Mayday #1-4 : Review of the Entire Series

Last week, Black Mask concluded their four-issue series Mayday. Because of the excellent comic We Can Never Go Home, we always try to read anything Black Mask sends us. Unfortunately, it seems that something always gets in the way of writing reviews. I became bound and determined to review Mayday, and refreshing my memory, read the entire series again in one sitting.

WARNING: There might be spoilers, despite my best efforts not to let anything slip. The preview also contains language that some might deem harsh.

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Artists: Chris Peterson (issues #1-2) Alex Diotto & Chris Peterson (issues #3-4)
Writer: Curt Pires
Colors: Pete Toms (issues #1-2) Dee Cunniffe (issues #3-4)

A washed-up, drug-addicted screenwriter and a transgender bartender stumble onto a Satanic cult’s plan to sacrifice people all across LA (geomapped in the form of a pentagram, of course) and bring on Armageddon. As our intrepid, damaged heroes embark on a suicide mission to stop the crazy cultists, even they wonder if this is all really happening or if they’re just plain crazy. Probably both. The latest project from Curt Pires sees him teaming with art sensation Chris Peterson for a story that cuts to the very center of Hollywood mythology and depravity itself.

Preview of Issue #4:

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Mayday is a story in search of it’s own ending. By the end, it seems as if the straight-forward, slightly mystical story has arrived at an impasse and is seeking an ending among meta references. However, this story starts off with a screenwriter trying to find a story, and it ends with that writer finding it, and all along, we have been reading that story. So, if you read the last issue of Mayday without completely re-reading everything before it, you may get lost. You may get angry. Do yourself a favor and do as I did, sit down and read all four issues of Mayday from start to finish.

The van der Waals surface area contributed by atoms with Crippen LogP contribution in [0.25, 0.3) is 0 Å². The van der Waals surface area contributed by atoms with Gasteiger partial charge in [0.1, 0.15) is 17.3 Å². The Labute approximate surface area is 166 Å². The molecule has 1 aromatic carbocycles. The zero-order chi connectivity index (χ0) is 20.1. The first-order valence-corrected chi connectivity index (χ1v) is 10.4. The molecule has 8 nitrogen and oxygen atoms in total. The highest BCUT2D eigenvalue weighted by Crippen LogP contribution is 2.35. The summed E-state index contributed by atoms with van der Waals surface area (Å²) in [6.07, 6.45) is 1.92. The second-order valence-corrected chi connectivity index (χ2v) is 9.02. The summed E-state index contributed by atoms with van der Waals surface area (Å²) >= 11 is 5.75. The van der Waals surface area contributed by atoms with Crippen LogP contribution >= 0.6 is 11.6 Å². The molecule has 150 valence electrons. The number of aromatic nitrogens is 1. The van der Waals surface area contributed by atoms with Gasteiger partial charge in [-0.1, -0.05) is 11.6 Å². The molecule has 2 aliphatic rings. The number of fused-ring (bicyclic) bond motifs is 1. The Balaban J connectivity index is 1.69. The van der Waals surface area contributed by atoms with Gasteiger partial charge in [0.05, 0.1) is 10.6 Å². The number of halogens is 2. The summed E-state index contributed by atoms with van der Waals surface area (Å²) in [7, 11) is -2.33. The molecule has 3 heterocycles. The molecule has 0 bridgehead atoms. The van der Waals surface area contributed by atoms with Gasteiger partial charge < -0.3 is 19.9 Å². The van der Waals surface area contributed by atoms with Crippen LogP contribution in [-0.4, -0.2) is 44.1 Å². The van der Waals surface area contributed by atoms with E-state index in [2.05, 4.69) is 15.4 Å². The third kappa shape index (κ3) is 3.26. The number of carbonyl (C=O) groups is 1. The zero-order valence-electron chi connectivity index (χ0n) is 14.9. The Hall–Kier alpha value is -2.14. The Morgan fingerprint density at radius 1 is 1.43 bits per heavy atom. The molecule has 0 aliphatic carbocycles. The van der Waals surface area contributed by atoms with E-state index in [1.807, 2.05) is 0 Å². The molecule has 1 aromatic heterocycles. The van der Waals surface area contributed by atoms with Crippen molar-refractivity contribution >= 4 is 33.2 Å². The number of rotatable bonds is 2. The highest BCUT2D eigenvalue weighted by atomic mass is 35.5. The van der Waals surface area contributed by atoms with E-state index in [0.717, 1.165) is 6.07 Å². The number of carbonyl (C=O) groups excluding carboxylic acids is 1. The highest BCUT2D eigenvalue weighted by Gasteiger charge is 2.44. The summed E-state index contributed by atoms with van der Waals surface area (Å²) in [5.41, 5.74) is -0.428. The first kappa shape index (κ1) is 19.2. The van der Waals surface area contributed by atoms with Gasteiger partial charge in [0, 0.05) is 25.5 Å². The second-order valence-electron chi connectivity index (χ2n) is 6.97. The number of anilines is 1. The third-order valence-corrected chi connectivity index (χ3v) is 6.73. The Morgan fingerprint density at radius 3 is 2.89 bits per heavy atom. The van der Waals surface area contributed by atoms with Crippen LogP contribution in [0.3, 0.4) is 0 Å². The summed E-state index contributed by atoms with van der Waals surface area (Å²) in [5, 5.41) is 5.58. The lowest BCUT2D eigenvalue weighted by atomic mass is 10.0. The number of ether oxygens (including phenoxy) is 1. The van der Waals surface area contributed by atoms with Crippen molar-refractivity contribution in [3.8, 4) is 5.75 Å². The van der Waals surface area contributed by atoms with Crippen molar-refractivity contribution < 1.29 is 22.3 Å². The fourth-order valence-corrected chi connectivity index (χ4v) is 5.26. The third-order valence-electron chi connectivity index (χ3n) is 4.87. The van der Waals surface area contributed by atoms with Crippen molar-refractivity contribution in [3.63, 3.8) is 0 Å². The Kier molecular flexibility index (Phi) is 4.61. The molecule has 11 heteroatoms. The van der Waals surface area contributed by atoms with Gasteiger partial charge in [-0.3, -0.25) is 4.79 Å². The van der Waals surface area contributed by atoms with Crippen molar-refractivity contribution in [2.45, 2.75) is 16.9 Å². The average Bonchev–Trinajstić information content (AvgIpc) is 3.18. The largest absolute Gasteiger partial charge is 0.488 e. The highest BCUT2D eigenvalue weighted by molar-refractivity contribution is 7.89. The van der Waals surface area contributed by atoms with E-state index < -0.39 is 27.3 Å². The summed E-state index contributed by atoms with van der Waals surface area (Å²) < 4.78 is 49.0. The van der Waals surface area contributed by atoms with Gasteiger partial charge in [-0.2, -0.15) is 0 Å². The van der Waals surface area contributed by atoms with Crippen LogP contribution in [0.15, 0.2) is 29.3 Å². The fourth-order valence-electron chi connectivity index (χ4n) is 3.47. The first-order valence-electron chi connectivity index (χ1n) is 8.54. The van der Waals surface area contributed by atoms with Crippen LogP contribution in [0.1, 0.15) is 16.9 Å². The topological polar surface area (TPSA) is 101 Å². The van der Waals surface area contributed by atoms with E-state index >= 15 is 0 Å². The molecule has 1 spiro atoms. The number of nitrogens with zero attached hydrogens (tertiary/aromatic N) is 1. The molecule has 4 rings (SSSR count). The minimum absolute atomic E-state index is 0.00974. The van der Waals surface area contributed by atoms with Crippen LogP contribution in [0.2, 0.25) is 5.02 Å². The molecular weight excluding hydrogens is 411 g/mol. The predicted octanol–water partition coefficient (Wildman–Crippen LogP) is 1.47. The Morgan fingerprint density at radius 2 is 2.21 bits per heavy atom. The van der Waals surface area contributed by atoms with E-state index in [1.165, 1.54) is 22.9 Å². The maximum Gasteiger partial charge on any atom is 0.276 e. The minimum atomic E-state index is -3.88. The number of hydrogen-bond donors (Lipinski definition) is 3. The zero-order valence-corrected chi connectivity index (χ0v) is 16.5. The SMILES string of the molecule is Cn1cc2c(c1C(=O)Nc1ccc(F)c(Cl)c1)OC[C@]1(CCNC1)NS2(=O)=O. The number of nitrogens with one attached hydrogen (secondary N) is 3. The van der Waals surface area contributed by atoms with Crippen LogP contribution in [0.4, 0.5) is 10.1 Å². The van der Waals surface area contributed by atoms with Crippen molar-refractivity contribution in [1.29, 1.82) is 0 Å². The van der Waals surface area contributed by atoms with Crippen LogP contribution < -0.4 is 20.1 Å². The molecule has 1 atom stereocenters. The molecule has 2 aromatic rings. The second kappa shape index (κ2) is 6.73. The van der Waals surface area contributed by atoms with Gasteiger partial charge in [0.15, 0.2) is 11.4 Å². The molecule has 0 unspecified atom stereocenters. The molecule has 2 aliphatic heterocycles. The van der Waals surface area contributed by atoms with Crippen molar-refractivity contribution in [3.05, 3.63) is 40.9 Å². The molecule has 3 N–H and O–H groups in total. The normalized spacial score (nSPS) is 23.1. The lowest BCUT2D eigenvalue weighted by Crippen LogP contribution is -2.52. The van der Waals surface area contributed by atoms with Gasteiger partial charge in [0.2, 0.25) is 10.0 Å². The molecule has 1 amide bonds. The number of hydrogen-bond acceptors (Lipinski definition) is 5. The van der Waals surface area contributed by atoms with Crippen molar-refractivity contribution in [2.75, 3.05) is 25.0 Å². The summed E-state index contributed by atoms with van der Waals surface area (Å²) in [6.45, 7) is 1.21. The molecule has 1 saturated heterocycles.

There is one excellent aspect that I want to point out to you. One of the best parts of this story is the revelation that the character Kleio is transgender. It gets dropped and never makes a difference in the story, except to explain the character’s attitude, both before the revelation and after. I can’t recall the last time that happened.

The artwork is deceptively simple, keeping the story as the focus. The colors stay out of the way as well. Chris Petersen is able to draw a James Dean that doesn’t have to introduce himself, even though the name gets dropped. Chris Petersen is one of those artists that can be given a bizarre story and keep the reader feel completely engaged and perfectly grounded.

I really recommend that you read this series. If you can’t get it from your local comic shop, then order it directly from the publisher, or get it digitally. The series has been optioned for a TV series, so this series may get very popular, very soon.